Hello everyone! And Akwaaba (welcome) to my blog... I've never done a blog before so I'm learning as I go.
Anyway, onto Ghana. The woman I was sitting next to on the plane was Ghanaian but now resides in Amsterdam (and is a nurse!) and we chatted for a bit. Until I noticed her pull out a few "Watchtower" magazines, at which point I promptly put my headphones on to watch a movie. Poor man on the other side of her, she read to him from the bible and those magazines for the entire 6 hours and 40 minutes. Good on him if he is into that stuff, but even if he is I don't think anyone wants their ear talked off for more than 15 minutes by a stranger. Not me at least.
I arrived at the airport and waited, and waited, and waited... in line for customs. Welcome to Ghana, things move at a much slower pace here than I am used to. Stephanie picked me up at the airport, and I couldn't have been happier to see a familiar face after almost 24 hours of traveling. We got to the apartment where I met Pat and Heather, the two other SickKids nurses currently living and working here. They have been doing lectures for the Ghanaian nursing students for the past 6 weeks and now I am here as the first clinical instructor for the students' in-hospital rotation.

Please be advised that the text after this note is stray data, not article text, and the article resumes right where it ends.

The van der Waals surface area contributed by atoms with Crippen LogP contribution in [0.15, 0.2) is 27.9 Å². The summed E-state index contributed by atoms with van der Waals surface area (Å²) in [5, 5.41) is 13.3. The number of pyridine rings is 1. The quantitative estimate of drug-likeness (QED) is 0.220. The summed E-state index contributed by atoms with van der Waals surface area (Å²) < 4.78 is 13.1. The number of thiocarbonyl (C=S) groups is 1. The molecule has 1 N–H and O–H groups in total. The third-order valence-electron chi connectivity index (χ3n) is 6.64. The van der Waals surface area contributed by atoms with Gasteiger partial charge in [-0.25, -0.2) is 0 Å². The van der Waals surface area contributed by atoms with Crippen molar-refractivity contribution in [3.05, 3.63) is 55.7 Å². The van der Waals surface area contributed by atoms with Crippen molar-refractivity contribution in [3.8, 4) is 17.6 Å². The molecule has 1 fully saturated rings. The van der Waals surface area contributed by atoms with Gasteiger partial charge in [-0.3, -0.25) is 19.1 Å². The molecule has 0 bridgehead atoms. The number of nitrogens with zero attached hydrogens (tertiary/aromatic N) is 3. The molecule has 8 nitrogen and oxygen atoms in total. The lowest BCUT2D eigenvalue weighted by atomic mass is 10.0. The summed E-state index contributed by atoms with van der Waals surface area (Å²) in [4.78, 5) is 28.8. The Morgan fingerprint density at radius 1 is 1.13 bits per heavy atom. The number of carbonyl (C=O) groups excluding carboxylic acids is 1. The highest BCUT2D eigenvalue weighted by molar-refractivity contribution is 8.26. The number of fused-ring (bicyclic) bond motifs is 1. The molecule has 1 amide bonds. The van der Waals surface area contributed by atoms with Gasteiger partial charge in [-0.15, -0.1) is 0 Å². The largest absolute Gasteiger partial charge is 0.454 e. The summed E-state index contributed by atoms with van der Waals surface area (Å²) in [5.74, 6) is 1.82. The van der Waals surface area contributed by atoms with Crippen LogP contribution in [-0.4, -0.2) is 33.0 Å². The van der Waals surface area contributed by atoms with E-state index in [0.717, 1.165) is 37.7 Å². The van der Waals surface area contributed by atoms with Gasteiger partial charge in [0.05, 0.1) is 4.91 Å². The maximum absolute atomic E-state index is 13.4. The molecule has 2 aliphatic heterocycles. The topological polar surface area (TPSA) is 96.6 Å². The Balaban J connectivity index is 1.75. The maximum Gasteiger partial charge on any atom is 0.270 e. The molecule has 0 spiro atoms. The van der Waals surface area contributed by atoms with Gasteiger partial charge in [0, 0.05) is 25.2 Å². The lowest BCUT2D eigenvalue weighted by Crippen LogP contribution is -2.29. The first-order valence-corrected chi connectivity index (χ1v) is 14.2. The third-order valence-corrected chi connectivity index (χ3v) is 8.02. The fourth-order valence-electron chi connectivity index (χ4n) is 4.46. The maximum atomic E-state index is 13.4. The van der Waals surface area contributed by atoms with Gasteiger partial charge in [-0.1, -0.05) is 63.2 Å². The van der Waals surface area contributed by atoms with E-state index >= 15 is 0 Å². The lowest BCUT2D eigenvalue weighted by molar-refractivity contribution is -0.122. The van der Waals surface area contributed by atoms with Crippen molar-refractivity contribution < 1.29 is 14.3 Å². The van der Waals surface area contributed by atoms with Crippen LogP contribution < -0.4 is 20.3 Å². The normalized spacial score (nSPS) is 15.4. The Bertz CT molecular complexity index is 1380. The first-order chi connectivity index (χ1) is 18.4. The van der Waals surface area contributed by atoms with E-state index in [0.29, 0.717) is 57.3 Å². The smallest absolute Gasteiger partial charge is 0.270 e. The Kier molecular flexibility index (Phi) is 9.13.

The apartment/hotel is fantastic. Living room, kitchen, 3 bedrooms, air conditioning, hot water, and flush toilets. What more could a girl want! It's very clean and the compound seems safe and has 24 hour security (just for you, Dad!).
Today, the 4 of us took a day trip to Kakum National Park, where we walked along several suspension bridges roped between trees, about 40 metres up in the air. We were told there were forest elephants, badgers, monkeys, etc. in the area but poaching in the past has caused the animals to take off as soon as they hear anyone coming near. We were then certain we weren't going to see any sort of animal with the loud and obnoxious chinese tour group ahead of us. Jet-lagged me forgot my camera today, so please enjoy these photos courtesy of Google.
I have been to two hospitals, and spent one day in a malnutrition day clinic where the children are fed and monitored. It was a sad and happy place at the same time. I felt happy for the children that they were getting the food they needed, but sad that they were in this situation in the first place. Their parents seemed well-dressed and a lot of the mothers worked as well as the fathers, but the main barrier was education. Something we take for granted, knowing that vegetables/fruit/protein/dairy/grains are necessary for life, they may not have ever been taught. Some of these children were only breastfed for 2 months and then given only bread, water, and sugary foods. I can't stop thinking about those poor kids with their scrawny arms and legs.